Sydney 2008, whilst having a day on the road and doing sales calls, I got stuck in the traffic with a colleague for over 40 mins. Chatting was the only way to kill time. In this purposeless, purely out of boredom chit chat, he shared details of his remuneration package with me. I was certain he had made a mistake with the numbers he shared. So I clarified, only to learn that I heard it right the first time!
We were both directors, doing the same job. He was managing the Sydney clients and I was managing the Melbourne clients. Yet, his remuneration package was way higher than mine. I was not feeling upset, but not happy either. It was one of those, 'Oh OK' moment.
Upon my return to Melbourne, I kept thinking about this difference between our remuneration packages. I asked myself several questions and finally concluded the battle in my brain with the feeling of being grateful, yes grateful, because here is the story I told myself:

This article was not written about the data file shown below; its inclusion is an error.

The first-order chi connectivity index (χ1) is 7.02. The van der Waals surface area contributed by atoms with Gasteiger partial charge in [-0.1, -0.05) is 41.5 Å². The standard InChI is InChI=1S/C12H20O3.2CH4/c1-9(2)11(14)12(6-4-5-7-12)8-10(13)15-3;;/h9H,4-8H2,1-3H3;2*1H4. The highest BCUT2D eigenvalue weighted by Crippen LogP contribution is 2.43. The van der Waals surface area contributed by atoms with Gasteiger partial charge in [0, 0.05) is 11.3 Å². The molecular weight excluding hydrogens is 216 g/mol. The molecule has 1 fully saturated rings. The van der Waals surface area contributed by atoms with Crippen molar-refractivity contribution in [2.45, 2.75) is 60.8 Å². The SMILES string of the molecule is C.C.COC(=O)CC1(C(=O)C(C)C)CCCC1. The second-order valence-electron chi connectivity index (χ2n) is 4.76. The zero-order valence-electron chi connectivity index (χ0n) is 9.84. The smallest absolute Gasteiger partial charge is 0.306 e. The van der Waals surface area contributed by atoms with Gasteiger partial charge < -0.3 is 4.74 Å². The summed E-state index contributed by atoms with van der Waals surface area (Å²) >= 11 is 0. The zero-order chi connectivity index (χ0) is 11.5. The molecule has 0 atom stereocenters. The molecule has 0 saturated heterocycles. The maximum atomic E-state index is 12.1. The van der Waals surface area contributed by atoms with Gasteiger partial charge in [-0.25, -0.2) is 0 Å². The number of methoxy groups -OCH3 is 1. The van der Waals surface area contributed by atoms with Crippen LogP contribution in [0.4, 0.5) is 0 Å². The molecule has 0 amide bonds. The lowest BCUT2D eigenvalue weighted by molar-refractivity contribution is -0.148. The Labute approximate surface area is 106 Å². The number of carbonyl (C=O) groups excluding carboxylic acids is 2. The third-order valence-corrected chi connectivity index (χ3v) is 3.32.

It should come as no surprise then, that research has found links between gratitude and increased optimism, decreased depression, and fewer physical ailments.
I thought this was only my story until I came across an article in The New York Times, Abby Wambach’s Leadership Lessons: Be the Wolf. In her new book, “Wolfpack,” the retired soccer superstar applies lessons of failure and triumph learned on the field to empower women. Here is the lesson that resonated most with me.
Be grateful and ambitious.
Old Rule: Be grateful for what you have.
New Rule: Be grateful for what you have AND demand what you deserve.
“I was so grateful for a paycheck, so grateful to represent my country, so grateful to be the token woman at the table, so grateful to receive any respect at all that I was afraid to use my voice to demand more. Wambach writes, “our gratitude is how power uses the tokenism of a few women to keep the rest of us in line.”
What keeps the pay gap in existence is not just the entitlement and complicity of men. It’s the gratitude of women too.